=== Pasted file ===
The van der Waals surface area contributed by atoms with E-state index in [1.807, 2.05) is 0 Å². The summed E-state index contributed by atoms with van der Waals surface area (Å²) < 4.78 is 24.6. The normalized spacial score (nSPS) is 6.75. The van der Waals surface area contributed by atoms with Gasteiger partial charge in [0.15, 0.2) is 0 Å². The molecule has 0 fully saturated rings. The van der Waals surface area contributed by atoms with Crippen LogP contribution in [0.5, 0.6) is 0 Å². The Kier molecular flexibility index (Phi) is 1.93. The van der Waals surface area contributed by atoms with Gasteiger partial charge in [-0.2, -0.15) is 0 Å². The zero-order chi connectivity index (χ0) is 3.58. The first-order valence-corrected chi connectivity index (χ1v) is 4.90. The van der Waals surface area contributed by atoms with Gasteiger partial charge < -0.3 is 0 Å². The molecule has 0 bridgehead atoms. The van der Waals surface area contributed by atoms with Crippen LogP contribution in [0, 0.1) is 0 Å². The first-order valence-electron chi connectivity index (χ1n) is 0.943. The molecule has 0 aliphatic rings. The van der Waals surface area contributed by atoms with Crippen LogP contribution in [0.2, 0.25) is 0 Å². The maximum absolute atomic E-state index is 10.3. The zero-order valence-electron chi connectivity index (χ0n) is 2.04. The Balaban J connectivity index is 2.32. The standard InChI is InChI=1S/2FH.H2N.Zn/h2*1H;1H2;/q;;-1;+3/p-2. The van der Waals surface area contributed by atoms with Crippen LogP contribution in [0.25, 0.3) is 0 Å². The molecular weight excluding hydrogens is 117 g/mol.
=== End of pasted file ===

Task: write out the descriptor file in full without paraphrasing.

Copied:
The van der Waals surface area contributed by atoms with E-state index in [1.807, 2.05) is 0 Å². The summed E-state index contributed by atoms with van der Waals surface area (Å²) < 4.78 is 24.6. The normalized spacial score (nSPS) is 6.75. The van der Waals surface area contributed by atoms with Gasteiger partial charge in [0.15, 0.2) is 0 Å². The molecule has 0 fully saturated rings. The van der Waals surface area contributed by atoms with Crippen LogP contribution in [0.5, 0.6) is 0 Å². The Kier molecular flexibility index (Phi) is 1.93. The van der Waals surface area contributed by atoms with Gasteiger partial charge in [-0.2, -0.15) is 0 Å². The zero-order chi connectivity index (χ0) is 3.58. The first-order valence-corrected chi connectivity index (χ1v) is 4.90. The van der Waals surface area contributed by atoms with Gasteiger partial charge < -0.3 is 0 Å². The molecule has 0 bridgehead atoms. The van der Waals surface area contributed by atoms with Crippen LogP contribution in [0, 0.1) is 0 Å². The first-order valence-electron chi connectivity index (χ1n) is 0.943. The molecule has 0 aliphatic rings. The van der Waals surface area contributed by atoms with Crippen LogP contribution in [0.2, 0.25) is 0 Å². The maximum absolute atomic E-state index is 10.3. The zero-order valence-electron chi connectivity index (χ0n) is 2.04. The Balaban J connectivity index is 2.32. The standard InChI is InChI=1S/2FH.H2N.Zn/h2*1H;1H2;/q;;-1;+3/p-2. The van der Waals surface area contributed by atoms with Crippen LogP contribution in [0.25, 0.3) is 0 Å². The molecular weight excluding hydrogens is 117 g/mol.